Officials Spar Over County Spending

SNOW HILL – Disagreements over spending sprang up this week among the County Commissioners during their meeting Tuesday, as the full scope of the county’s fiscal problems began to be outlined in hard numbers.

The first potential expenditure to sustain some heat, a grant match for Rural Legacy conservation funding, drew fire despite the strong local support for the program.

For fiscal year 2009, Worcester County was awarded $500,000 in Rural Legacy funds for the Coastal Bays Rural Legacy Area and has been jointly awarded $1 million, with Somerset County, for the Dividing Creek Rural Legacy Area, which straddles county lines.

The county does not have to commit to a match amount, as matching dollars are not required under Rural Legacy grant rules. Maryland officials do use the availability of matching funds in the previous year as part of the award criteria.

Worcester County has already set aside $100,000 in the current budget as a match, Comprehensive Planning Director Sandy Coyman said.            Some of the match can be covered by in-kind contributions.

The fiscal year 2010 Rural Legacy situation is undetermined. The county has applied for funding without making any promises on matching dollars. Coyman said the application informed the state that no match amount could be proffered until the Worcester County budget is complete.

“Worcester County’s program has been designated as the top program in the state by the state Department of Natural Resources,” said Coyman.

“We’re at the top of everything with no money,” said County Commission President Louise Gulyas.

The fiscal 2009 budget already contains $100,000 in Rural Legacy match funds, Coyman reiterated.

“I just have a real problem with this at this particular time,” said Gulyas.

“But we’re not obligated,” said Commissioner Judy Boggs. “Unless we sign a contract and get it going, we can’t move forward.”

The county can purchase conservation easements without adding matching funds, she said.

Gulyas voted against signing the grant award contracts. The county does not need conservation easements right now, she said.  

“I’m opposed. I’m sorry,” Gulyas said. “I’m having a real problem. I don’t want to encumber any money to go anywhere but where we absolutely need it.”

Scrapping over spending flared up again over authorization to request bids for renovations to the new Berlin Senior Center.

The building, off Old Ocean City Blvd. on the outskirts of Berlin, once housed Tyson poultry plant offices. The renovations deemed necessary to transform the single-story building into the new senior center include a kitchen, handicapped-accessible restrooms and new heating and cooling systems. The improvements are expected to cost $300,000.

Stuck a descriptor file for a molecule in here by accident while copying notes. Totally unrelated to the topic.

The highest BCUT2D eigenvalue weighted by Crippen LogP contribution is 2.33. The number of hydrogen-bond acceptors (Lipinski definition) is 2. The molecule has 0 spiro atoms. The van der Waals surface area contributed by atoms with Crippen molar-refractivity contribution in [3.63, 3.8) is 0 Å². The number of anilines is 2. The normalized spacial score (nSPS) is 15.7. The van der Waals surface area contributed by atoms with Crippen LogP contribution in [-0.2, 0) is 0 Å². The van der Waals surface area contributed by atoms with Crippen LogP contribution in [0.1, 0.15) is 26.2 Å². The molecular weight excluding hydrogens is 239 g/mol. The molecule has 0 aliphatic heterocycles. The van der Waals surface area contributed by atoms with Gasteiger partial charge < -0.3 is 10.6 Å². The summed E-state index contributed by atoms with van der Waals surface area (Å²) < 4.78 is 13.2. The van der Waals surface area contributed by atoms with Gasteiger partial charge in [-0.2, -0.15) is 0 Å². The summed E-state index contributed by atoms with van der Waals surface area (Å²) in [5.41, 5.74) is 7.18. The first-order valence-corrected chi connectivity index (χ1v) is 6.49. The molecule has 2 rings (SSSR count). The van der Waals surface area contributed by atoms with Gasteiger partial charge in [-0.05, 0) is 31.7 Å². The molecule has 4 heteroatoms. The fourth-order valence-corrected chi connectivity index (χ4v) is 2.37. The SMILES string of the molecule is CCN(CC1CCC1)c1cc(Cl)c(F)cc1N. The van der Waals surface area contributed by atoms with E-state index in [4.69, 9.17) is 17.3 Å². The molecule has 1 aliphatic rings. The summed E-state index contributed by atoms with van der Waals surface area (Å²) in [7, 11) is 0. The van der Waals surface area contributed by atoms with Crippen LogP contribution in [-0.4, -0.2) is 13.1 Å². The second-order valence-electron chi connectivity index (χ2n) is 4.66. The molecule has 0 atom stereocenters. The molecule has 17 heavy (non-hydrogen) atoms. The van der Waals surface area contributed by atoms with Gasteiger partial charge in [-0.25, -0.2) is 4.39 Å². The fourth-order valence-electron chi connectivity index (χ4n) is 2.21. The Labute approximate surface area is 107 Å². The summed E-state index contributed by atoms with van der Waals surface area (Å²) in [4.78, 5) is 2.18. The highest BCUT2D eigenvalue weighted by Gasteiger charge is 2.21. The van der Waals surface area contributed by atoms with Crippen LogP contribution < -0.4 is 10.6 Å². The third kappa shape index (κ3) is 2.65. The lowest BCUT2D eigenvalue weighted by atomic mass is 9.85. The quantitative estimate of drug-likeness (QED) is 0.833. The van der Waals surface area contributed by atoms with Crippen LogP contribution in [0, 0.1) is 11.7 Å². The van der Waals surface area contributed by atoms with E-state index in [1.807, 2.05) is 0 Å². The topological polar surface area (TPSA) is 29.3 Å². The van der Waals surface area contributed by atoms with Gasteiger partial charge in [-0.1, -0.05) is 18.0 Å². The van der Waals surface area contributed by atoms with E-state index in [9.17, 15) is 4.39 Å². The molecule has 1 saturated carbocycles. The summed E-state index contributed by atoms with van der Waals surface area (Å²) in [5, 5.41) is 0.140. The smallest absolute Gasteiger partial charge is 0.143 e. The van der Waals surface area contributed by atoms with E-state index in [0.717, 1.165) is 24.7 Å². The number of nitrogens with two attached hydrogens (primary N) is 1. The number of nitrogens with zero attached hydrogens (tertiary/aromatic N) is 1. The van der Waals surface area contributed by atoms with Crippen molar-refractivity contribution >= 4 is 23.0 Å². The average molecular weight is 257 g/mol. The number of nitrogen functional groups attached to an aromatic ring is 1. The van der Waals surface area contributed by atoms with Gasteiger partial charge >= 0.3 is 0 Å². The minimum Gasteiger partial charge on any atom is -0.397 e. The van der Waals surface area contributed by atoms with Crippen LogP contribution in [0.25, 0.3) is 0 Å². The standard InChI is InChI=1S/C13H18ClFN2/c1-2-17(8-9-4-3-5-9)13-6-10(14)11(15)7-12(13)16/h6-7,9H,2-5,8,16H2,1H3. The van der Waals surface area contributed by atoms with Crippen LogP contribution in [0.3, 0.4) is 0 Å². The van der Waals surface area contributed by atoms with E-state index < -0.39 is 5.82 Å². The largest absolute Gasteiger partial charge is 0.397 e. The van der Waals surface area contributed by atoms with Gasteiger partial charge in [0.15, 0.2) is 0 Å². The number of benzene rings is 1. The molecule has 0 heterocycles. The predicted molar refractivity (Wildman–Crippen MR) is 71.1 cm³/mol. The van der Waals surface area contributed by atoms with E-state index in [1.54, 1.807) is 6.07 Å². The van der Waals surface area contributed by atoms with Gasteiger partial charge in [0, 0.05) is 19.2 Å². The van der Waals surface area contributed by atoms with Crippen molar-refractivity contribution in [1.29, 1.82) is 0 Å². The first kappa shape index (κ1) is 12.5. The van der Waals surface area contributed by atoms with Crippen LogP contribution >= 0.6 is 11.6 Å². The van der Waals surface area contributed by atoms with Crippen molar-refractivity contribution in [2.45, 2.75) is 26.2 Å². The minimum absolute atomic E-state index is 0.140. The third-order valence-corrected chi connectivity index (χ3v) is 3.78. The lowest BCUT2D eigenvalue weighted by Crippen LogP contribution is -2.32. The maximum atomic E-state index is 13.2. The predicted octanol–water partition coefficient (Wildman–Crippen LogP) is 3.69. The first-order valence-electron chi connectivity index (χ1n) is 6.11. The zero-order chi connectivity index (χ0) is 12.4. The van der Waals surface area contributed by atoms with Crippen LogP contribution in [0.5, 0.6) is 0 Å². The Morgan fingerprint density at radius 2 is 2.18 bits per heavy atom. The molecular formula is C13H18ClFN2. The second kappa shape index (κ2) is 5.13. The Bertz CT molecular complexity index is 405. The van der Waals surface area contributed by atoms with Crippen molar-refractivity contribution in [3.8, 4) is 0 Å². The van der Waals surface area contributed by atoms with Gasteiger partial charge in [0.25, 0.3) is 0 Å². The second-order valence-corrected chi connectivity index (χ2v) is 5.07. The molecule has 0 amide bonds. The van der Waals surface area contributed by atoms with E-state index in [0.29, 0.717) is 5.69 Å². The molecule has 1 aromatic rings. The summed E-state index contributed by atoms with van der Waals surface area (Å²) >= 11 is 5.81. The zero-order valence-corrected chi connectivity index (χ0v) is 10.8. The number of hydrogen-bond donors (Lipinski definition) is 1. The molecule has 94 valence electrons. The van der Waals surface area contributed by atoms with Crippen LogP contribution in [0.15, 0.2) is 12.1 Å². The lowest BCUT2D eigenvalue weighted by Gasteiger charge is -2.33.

Commissioner Bobby Cowger wondered if spending that money would be appropriate right now.

Money has already been set aside for the improvements, Administrator Gerry Mason said.

“We’ve got a tight budget…I’d like to see it on hold ‘til after the budget,” said Cowger.

The bids will not be received until the budget is near completion, said Public Works director John Tustin.

The improvements need to proceed to get the current Senior Center out of the downtown Berlin building, which it has outgrown. Plans call for that move to be made to the new building in November 2009, so work can begin on the transformation of the downtown building into a dental clinic for underprivileged children. The clinic must be complete by March 2010, under the terms of the grant funding the work.

Commissioner Bud Church suggested that the dental clinic could be installed at Worcester Technical High School (WTS), which is adding a dental technician program next year.

The county would have to start the grant process over, Mason warned.

If the bids for the Senior Center improvements are too high, Commissioner Virgil Shockley said the county would have to wait anyway.

The commissioners voted 4-3 to seek bids on the Senior Center improvements. Commissioners Cowger, Bud Church, and Jim Purnell dissented.

It’s worth pointing out history shows ‘nay’ votes by a commissioner, particularly those of the 4-3 variety, are rare.

“I think it’s suicide,” said Purnell after the vote. “You are setting a bad precedent with what you’ve done now.”

“There is no money,” Cowger said.

“There is no money but we haven’t spent it yet,” said Gulyas.

Boggs pointed out no money has been allocated to this project yet.

“I didn’t vote to spend money. I voted to find out what we’re talking about,” said Boggs.